hardscrabble 🍫

By Max Jacobson

Psst. Check out my RubyConf 2017 talk, There are no rules in Ruby.

blog posts

enterprising

17 Jan 2015

Steven Soderbergh re-edited some famous movies. Jason Kottke linked to them and, among other things, mentioned this (emphasis mine):

I’ve seen some comments on Twitter and elsewhere about the legality of Soderbergh posting the 2001 and Raiders edits. The videos are hosted on Vimeo, but are private and can’t be embedded on any site other than Soderbergh’s. But any enterprising person can easily figure out how to download either video. The Raiders video has been up since September, which means either that Paramount doesn’t care (most likely in my mind) or their lawyers somehow haven’t caught wind of it, even though it was all over the internet a few months ago (less likely). We’ll see if whoever owns the rights to 2001 (Time Warner?) feels similarly.

I read that and was kind of surprised because at first blush I had absolutely no clue at all how I might download the video. Sooooo I had to try:

Enterprising from Max Jacobson on Vimeo.

terminal multiplexing with tmux

03 Jan 2015

I made this video a few months back with my friend Alex Au. It’s a crash course in how to use tmux. We made another, shorter, video about why you might want to use tmux as well:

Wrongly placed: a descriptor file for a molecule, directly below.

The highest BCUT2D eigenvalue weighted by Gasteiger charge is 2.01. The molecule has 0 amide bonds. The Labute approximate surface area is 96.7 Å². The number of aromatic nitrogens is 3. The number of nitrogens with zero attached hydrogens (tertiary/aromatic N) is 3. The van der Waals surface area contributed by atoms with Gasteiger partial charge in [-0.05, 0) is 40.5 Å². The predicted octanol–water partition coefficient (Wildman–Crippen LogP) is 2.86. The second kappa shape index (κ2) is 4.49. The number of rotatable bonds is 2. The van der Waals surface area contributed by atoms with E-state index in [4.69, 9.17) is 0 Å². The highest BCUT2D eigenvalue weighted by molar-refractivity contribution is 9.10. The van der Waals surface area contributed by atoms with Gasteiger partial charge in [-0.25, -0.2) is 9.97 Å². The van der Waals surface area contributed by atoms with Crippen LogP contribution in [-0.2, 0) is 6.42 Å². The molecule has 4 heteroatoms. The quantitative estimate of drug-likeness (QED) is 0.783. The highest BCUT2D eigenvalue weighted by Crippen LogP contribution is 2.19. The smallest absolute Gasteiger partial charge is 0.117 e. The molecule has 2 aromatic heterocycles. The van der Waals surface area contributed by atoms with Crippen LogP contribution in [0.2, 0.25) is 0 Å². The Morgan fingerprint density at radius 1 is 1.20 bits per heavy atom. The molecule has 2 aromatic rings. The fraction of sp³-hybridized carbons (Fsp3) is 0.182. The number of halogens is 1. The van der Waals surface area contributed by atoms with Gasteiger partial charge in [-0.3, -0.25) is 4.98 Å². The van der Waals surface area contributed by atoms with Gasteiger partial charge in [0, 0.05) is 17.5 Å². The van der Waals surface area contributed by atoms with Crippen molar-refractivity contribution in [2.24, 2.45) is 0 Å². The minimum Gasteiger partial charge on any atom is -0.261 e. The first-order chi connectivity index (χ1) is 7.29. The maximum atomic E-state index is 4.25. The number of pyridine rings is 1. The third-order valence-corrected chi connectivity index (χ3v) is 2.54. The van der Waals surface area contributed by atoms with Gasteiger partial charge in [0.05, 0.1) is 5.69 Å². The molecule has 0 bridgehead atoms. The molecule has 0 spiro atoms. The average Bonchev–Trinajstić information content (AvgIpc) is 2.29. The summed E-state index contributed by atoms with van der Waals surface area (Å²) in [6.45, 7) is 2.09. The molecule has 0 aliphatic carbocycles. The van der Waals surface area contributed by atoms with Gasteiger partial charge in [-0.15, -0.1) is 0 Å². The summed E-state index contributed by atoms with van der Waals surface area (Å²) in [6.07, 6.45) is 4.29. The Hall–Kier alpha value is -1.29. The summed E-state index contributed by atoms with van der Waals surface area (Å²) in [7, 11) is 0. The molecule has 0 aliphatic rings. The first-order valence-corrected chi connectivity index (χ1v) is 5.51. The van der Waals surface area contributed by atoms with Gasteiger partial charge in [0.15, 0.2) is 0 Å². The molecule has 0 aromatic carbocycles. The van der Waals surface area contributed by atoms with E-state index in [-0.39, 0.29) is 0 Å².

If you find yourself with more than a couple of terminal tabs or windows open all the time, I think you should consider using tmux instead. In the last few months I feel like I’ve hit a sweet groove with my terminal use, where I pretty much never have more than one tab or window open. Instead, I have one tmux session per project, and several virtual tabs (“windows” in tmux parlance) per project. The thing I learned most recently that makes this really fly is the keyboard shortcut for switching from one tmux session to another without ever leaving tmux. I only ever really leave tmux to navigate to a different directory and start a new tmux session.

Here’s what that looks like:

tmux flow

(I gotta look back into those failing tests in film snob…)

The keyboard shortcut that takes you to the session switcher is ctrl+b s (s for switch). For me, it’s super useful. Hopefully you’ll find it useful, too.